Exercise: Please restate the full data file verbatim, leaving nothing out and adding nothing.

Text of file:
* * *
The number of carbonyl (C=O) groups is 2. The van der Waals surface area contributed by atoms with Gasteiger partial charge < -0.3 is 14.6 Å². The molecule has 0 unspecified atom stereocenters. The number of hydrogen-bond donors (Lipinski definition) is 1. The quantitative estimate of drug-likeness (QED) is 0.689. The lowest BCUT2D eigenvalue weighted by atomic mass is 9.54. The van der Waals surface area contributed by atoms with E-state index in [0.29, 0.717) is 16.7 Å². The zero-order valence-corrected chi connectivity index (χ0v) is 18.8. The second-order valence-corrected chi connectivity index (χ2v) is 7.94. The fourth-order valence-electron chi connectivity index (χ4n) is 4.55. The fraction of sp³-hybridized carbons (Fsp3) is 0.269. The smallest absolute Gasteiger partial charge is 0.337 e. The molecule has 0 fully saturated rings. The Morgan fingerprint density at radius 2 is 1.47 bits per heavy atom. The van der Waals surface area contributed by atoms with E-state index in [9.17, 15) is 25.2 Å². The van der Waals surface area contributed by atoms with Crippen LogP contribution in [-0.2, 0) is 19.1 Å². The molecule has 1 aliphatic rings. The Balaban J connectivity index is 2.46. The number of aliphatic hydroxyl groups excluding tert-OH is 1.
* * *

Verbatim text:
The number of carbonyl (C=O) groups is 2. The van der Waals surface area contributed by atoms with Gasteiger partial charge < -0.3 is 14.6 Å². The molecule has 0 unspecified atom stereocenters. The number of hydrogen-bond donors (Lipinski definition) is 1. The quantitative estimate of drug-likeness (QED) is 0.689. The lowest BCUT2D eigenvalue weighted by atomic mass is 9.54. The van der Waals surface area contributed by atoms with E-state index in [0.29, 0.717) is 16.7 Å². The zero-order valence-corrected chi connectivity index (χ0v) is 18.8. The second-order valence-corrected chi connectivity index (χ2v) is 7.94. The fourth-order valence-electron chi connectivity index (χ4n) is 4.55. The fraction of sp³-hybridized carbons (Fsp3) is 0.269. The smallest absolute Gasteiger partial charge is 0.337 e. The molecule has 0 fully saturated rings. The Morgan fingerprint density at radius 2 is 1.47 bits per heavy atom. The van der Waals surface area contributed by atoms with E-state index in [9.17, 15) is 25.2 Å². The van der Waals surface area contributed by atoms with Crippen LogP contribution in [-0.2, 0) is 19.1 Å². The molecule has 1 aliphatic rings. The Balaban J connectivity index is 2.46. The number of aliphatic hydroxyl groups excluding tert-OH is 1.